485 U.S. 589 (1988), 86-935, Regents of the University of California v. Public Employment Relations Board
|Docket Nº:||No. 86-935|
|Citation:||485 U.S. 589, 108 S.Ct. 1404, 99 L.Ed.2d 664, 56 U.S.L.W. 4334|
|Party Name:||Regents of the University of California v. Public Employment Relations Board|
|Case Date:||April 20, 1988|
|Court:||United States Supreme Court|
Argued January 12, 1988
APPEAL FROM THE COURT OF APPEAL OF CALIFORNIA, FIRST
The Private Express Statutes establish the postal monopoly and generally prohibit the private carriage of letters over postal routes without the payment of postage to the United States Postal Service. On the basis of those statutes, the state university (governed by appellant Regents and hereafter referred to as appellant) refused the request of a union to use its internal mail system to carry unstamped letters from the union to certain of its employees whom the union was attempting to organize. Appellee Public Employment Relations Board (PERB) upheld the union's charge that appellant's refusal violated the requirement of the California Higher Education Employer-Employee Relations Act (HEERA) that employers grant unions access to their "means of communication." Agreeing with this holding, but noting that the HEERA right of access was expressly subject to "reasonable regulations," the State Court of Appeal remanded for a determination whether appellant's refusal was reasonable in light of the surrounding circumstances, including the Private Express Statutes. PERB then found that the HEERA requirement was consistent with federal law because the carriage involved fell within the "letters of the carrier" and the "private hands" exceptions to the Private Express Statutes. The Court of Appeal affirmed, and the State Supreme Court denied review.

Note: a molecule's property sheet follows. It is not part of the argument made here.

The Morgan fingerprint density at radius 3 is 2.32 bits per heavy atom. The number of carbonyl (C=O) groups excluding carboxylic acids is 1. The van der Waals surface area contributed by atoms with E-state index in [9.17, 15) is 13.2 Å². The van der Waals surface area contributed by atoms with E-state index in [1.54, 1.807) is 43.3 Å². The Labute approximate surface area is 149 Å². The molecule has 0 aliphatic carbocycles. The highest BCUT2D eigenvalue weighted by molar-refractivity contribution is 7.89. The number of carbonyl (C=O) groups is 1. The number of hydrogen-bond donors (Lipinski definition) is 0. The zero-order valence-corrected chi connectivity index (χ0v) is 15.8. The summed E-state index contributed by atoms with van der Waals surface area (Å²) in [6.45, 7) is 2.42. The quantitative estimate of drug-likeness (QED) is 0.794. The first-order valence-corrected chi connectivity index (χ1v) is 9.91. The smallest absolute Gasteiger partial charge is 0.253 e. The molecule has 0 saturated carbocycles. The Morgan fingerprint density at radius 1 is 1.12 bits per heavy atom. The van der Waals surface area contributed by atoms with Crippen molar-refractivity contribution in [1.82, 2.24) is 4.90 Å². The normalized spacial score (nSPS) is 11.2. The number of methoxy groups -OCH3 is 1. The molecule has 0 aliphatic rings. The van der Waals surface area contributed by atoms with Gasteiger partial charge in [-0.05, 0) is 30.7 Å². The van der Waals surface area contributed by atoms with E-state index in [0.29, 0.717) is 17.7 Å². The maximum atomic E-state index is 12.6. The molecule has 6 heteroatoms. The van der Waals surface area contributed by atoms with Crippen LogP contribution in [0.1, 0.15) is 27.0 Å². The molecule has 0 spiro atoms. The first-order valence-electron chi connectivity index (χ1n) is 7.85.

Held: Appellant's delivery of the union's unstamped letters would violate the Private Express Statutes. Pp. 594-603.